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Here are all the ways airports are trying to make flying feel safe during the pandemic

By Hugo Martín, Los Angeles Times on

Published in Business News

After an anxious flight to Texas for a business trip, Orange County artist Patrice Miller vowed to stay clear of airports and airlines for the foreseeable future.

It made her nervous to see passengers on her flight from John Wayne Airport to McAllen International Airport seated with no physical distancing, many refusing to wear masks.

But she said she was most unnerved about her hourlong stopover at Dallas-Fort Worth International Airport, where travelers mingled together around eateries and crowded into retail stores, about half of them not wearing masks.

"I'm going to another conference next week, but I'm driving," Miller said.

Airport operators across the country say such dread by airline passengers has helped push air travel demand down by nearly 65% compared with last year. In response, they have launched an effort to overhaul the way Americans fly in hopes of reducing the risk of spreading the coronavirus and encouraging travelers to take to the skies in pre-pandemic numbers again.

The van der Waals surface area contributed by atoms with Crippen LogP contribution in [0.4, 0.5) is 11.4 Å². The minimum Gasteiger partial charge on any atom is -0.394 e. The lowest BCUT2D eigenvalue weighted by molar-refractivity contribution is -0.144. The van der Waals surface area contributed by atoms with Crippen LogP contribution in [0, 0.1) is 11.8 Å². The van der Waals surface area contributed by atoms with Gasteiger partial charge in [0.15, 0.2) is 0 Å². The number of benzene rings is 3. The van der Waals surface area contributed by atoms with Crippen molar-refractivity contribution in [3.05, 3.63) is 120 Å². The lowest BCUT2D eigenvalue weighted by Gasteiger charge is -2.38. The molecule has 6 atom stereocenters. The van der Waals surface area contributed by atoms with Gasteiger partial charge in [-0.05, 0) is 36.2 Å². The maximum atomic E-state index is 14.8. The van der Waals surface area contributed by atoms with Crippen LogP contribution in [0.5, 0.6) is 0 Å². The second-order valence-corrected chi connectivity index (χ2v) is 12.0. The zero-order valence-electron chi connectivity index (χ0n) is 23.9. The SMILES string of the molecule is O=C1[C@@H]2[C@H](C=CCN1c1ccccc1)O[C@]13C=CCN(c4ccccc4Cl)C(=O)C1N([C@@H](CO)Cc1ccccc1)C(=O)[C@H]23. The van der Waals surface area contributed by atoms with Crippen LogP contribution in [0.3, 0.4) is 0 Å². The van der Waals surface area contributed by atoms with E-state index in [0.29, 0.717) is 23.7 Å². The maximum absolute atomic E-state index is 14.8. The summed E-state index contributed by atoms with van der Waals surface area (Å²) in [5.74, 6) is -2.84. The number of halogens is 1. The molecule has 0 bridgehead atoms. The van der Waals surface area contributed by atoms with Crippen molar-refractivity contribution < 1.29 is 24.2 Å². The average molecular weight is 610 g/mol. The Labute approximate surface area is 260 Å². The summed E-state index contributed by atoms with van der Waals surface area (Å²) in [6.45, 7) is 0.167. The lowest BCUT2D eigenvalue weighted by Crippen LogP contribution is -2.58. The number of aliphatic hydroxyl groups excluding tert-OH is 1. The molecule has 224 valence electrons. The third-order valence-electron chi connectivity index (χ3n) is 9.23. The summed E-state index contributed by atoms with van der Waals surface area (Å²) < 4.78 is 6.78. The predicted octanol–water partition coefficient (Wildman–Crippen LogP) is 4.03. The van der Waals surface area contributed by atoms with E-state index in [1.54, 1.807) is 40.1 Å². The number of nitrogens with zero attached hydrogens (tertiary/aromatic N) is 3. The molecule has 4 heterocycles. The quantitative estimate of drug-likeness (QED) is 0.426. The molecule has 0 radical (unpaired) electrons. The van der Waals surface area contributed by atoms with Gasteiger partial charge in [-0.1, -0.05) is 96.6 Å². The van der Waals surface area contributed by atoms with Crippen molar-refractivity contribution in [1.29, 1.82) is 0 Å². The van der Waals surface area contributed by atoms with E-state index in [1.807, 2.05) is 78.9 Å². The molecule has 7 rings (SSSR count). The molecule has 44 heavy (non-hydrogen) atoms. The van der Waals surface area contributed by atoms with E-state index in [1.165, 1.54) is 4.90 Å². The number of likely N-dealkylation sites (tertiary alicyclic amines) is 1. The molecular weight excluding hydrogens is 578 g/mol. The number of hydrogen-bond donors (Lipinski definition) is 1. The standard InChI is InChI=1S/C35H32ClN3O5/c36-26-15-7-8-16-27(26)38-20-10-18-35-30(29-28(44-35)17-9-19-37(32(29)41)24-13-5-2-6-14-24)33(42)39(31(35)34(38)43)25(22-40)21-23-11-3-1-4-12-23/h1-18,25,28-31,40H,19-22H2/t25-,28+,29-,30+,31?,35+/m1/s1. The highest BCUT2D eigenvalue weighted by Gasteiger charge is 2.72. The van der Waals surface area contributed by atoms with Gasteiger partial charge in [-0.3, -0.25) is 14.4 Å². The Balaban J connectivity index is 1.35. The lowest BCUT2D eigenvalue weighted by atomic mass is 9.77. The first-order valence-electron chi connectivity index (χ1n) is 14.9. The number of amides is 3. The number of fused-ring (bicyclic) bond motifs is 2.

Airport executives have already come up with a handful of ideas for overhauling the flying experience, including performing airport health screenings, encouraging passengers to reserve times to go through security screening to reduce crowding, and using technology to dramatically reduce the need for travelers to have face-to-face contact with airline gate agents.

 

"It all comes back to making the traveling public feel safe and implementing tested solutions that make a meaningful difference to the health of the traveling public," said Carter Morris, executive vice president of the American Assn. of Airport Executives, which represents nearly 875 airports in the U.S.

The trade group has teamed up with 12 of the nation's largest airports and several technology and engineering companies to form the Airport Consortium on Consumer Trust Program, which seeks "to restore passenger confidence in commercial air travel" through deployment of new technologies and procedures.

Rather than wait for the federal government to recommend changes to the nation's airports, members of the consortium said they decided to take the initiative. The kickoff meeting for the group took place Oct. 30.

Although some members of the consortium say they are optimistic that a few ideas can be adopted within weeks or months, huge hurdles remain, such as getting cooperation from the various state, federal and local government bodies involved in operating, regulating and funding the nation's largest airports.

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